3 Terms Providers Despise
Don’t offend NPs and PAs with names like:
1. “Mid-level” provider
You don’t have to search far on social media and other outlets to find the frustration NPs and PAs express about being referred to with words that seem to indicate their care is less important or below that of MDs.NPs and PAs pride themselves on the level of education, care and outcomes they provide patients. For pharma marketing and sales, it’s so important to address NPs/PAs correctly.
It’s like calling a person “non-John”. This doesn’t describe and respect who the person is with his/her own name but only defines NPs/PAs in relation to physicians.
The words “extender” and “mid-level” were originally used by physician groups and medical companies who either didn’t realize or didn’t care how offensive they are, but NPs and PAs would never refer to themselves this way. NPs and PAs often practice independently, prescribe, and provide the same level of care as a physician, so again, calling them something that insinuates they are more like physicians’ helpers than independent healthcare providers is insulting.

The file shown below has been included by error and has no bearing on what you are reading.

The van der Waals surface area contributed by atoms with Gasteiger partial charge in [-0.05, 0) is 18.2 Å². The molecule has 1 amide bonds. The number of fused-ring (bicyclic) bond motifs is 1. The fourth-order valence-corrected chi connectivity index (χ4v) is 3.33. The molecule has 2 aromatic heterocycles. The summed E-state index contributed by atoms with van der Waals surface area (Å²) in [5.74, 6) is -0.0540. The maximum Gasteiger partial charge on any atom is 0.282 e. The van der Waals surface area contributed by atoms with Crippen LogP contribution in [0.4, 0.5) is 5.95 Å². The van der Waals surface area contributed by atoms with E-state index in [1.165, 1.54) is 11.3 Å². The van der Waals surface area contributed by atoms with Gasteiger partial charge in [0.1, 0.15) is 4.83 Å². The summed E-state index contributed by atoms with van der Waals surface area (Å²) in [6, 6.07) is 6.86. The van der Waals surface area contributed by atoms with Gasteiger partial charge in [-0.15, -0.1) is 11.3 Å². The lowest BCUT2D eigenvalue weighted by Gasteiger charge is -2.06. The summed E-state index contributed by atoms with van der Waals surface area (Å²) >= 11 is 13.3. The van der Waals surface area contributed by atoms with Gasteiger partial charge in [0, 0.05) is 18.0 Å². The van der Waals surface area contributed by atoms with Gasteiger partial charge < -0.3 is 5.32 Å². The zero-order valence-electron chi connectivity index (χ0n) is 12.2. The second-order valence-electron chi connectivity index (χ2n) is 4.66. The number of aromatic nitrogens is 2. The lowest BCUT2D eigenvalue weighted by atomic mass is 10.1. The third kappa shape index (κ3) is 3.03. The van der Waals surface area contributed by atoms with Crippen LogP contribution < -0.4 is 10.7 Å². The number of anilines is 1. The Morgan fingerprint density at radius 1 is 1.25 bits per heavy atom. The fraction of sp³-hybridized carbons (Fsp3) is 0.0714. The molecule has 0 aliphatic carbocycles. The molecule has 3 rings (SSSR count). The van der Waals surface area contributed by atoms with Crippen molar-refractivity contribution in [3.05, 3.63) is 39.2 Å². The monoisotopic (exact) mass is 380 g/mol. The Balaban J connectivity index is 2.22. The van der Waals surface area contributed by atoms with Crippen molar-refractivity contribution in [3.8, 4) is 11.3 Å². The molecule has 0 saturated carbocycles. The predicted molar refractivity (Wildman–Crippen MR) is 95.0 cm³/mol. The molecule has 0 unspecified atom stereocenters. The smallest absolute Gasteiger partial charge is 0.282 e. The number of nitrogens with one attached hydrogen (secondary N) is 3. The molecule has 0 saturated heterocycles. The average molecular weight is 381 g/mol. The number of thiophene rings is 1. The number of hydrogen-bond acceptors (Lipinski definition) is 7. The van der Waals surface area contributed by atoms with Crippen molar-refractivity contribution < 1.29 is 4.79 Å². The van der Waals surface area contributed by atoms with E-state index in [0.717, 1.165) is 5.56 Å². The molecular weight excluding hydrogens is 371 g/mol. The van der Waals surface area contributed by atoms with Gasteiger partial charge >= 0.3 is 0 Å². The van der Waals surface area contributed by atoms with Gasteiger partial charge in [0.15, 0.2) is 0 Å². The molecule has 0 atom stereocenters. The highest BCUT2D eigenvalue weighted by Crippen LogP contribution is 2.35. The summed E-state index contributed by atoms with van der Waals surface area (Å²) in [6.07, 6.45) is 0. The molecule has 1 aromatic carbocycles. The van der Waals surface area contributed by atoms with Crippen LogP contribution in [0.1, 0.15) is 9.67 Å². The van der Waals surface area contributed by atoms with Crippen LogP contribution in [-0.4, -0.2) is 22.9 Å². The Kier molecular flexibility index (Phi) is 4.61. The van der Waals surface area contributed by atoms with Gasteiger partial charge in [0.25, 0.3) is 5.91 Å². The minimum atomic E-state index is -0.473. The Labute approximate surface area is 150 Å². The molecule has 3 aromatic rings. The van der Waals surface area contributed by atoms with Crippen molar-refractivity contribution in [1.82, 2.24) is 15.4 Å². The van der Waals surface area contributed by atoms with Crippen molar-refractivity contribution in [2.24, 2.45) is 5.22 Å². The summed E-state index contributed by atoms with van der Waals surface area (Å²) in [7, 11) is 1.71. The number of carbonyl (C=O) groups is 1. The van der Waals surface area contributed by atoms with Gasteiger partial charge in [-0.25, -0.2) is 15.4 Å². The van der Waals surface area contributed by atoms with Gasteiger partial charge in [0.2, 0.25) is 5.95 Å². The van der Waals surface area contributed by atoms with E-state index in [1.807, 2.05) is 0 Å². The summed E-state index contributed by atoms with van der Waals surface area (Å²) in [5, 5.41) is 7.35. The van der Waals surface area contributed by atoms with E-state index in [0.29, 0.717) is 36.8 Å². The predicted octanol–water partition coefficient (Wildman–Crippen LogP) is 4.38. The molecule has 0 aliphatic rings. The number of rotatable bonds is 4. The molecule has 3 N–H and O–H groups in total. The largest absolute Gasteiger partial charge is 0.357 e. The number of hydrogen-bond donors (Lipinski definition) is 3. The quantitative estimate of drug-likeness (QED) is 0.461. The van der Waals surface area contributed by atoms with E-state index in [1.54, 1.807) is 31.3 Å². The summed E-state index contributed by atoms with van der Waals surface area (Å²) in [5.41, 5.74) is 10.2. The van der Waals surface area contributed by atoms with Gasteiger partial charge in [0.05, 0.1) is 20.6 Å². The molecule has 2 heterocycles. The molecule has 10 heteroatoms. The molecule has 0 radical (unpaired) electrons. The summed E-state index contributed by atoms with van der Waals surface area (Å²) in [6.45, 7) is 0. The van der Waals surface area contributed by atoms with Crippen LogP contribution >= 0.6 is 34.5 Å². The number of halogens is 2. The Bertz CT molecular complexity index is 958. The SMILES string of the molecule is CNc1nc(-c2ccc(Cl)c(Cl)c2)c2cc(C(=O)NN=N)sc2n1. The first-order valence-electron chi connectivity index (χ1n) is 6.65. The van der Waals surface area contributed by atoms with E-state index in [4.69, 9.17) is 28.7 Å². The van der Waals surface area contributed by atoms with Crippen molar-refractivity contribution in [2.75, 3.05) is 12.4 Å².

What names do NPs and PAs like to be called?
67% voted for “Provider” in one NP/PA poll. There’s also the obvious of sticking to “NPs / PAs” and often “Healthcare Professional” (HCP) or “Clinician” are acceptable. Just don’t make a costly blunder and alienate a huge group of prescribers by using a name NPs/PAs hate.